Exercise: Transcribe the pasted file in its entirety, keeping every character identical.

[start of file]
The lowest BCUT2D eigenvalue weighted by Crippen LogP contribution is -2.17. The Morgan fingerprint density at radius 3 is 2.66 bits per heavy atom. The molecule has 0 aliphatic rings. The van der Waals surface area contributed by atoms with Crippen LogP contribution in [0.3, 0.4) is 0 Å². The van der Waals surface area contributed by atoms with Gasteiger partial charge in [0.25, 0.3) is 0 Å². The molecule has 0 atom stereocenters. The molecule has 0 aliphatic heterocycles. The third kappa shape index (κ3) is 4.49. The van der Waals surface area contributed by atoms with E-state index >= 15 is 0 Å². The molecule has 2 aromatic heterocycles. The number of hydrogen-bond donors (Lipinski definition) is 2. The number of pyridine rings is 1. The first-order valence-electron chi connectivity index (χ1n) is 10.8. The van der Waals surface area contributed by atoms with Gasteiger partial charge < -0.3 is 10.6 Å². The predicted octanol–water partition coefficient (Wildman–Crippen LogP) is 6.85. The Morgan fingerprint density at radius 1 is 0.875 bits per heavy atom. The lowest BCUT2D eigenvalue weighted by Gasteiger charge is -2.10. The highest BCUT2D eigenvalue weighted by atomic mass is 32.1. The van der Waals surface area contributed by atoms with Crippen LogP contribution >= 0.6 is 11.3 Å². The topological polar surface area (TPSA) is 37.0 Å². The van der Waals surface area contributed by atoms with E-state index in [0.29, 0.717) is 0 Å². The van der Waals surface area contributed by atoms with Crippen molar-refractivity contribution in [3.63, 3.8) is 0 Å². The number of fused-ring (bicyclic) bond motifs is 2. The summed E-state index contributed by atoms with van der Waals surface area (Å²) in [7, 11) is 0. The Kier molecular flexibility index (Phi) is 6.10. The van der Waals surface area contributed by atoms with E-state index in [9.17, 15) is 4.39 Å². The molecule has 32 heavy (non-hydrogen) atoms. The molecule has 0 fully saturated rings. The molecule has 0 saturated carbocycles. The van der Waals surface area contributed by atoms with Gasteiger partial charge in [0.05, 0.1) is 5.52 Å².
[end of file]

The lowest BCUT2D eigenvalue weighted by Crippen LogP contribution is -2.17. The Morgan fingerprint density at radius 3 is 2.66 bits per heavy atom. The molecule has 0 aliphatic rings. The van der Waals surface area contributed by atoms with Crippen LogP contribution in [0.3, 0.4) is 0 Å². The van der Waals surface area contributed by atoms with Gasteiger partial charge in [0.25, 0.3) is 0 Å². The molecule has 0 atom stereocenters. The molecule has 0 aliphatic heterocycles. The third kappa shape index (κ3) is 4.49. The van der Waals surface area contributed by atoms with E-state index >= 15 is 0 Å². The molecule has 2 aromatic heterocycles. The number of hydrogen-bond donors (Lipinski definition) is 2. The number of pyridine rings is 1. The first-order valence-electron chi connectivity index (χ1n) is 10.8. The van der Waals surface area contributed by atoms with Gasteiger partial charge < -0.3 is 10.6 Å². The predicted octanol–water partition coefficient (Wildman–Crippen LogP) is 6.85. The Morgan fingerprint density at radius 1 is 0.875 bits per heavy atom. The lowest BCUT2D eigenvalue weighted by Gasteiger charge is -2.10. The highest BCUT2D eigenvalue weighted by atomic mass is 32.1. The van der Waals surface area contributed by atoms with Crippen LogP contribution >= 0.6 is 11.3 Å². The topological polar surface area (TPSA) is 37.0 Å². The van der Waals surface area contributed by atoms with E-state index in [0.29, 0.717) is 0 Å². The van der Waals surface area contributed by atoms with Crippen molar-refractivity contribution in [3.63, 3.8) is 0 Å². The number of fused-ring (bicyclic) bond motifs is 2. The summed E-state index contributed by atoms with van der Waals surface area (Å²) in [7, 11) is 0. The Kier molecular flexibility index (Phi) is 6.10. The van der Waals surface area contributed by atoms with E-state index in [9.17, 15) is 4.39 Å². The molecule has 32 heavy (non-hydrogen) atoms. The molecule has 0 fully saturated rings. The molecule has 0 saturated carbocycles. The van der Waals surface area contributed by atoms with Gasteiger partial charge in [0.05, 0.1) is 5.52 Å².